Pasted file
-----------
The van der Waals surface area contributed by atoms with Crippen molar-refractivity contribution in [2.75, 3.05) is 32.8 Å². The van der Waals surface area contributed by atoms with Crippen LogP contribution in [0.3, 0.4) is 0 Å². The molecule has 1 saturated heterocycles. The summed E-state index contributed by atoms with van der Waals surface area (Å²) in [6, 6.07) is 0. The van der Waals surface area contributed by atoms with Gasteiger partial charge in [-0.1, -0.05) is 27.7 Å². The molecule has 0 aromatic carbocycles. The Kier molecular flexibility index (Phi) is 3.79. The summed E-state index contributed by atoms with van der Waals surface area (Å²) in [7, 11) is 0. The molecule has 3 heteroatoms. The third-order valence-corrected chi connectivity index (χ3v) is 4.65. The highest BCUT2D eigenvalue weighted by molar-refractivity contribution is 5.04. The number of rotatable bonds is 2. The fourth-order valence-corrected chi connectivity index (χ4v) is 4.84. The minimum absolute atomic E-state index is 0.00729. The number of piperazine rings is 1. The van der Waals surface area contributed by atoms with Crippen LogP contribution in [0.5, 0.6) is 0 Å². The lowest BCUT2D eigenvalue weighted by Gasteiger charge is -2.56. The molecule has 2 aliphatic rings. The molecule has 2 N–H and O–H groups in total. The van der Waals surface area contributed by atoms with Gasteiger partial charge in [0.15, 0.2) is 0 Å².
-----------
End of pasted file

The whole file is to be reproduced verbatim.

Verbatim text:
The van der Waals surface area contributed by atoms with Crippen molar-refractivity contribution in [2.75, 3.05) is 32.8 Å². The van der Waals surface area contributed by atoms with Crippen LogP contribution in [0.3, 0.4) is 0 Å². The molecule has 1 saturated heterocycles. The summed E-state index contributed by atoms with van der Waals surface area (Å²) in [6, 6.07) is 0. The van der Waals surface area contributed by atoms with Gasteiger partial charge in [-0.1, -0.05) is 27.7 Å². The molecule has 0 aromatic carbocycles. The Kier molecular flexibility index (Phi) is 3.79. The summed E-state index contributed by atoms with van der Waals surface area (Å²) in [7, 11) is 0. The molecule has 3 heteroatoms. The third-order valence-corrected chi connectivity index (χ3v) is 4.65. The highest BCUT2D eigenvalue weighted by molar-refractivity contribution is 5.04. The number of rotatable bonds is 2. The fourth-order valence-corrected chi connectivity index (χ4v) is 4.84. The minimum absolute atomic E-state index is 0.00729. The number of piperazine rings is 1. The van der Waals surface area contributed by atoms with Crippen LogP contribution in [0.5, 0.6) is 0 Å². The lowest BCUT2D eigenvalue weighted by Gasteiger charge is -2.56. The molecule has 2 aliphatic rings. The molecule has 2 N–H and O–H groups in total. The van der Waals surface area contributed by atoms with Gasteiger partial charge in [0.15, 0.2) is 0 Å².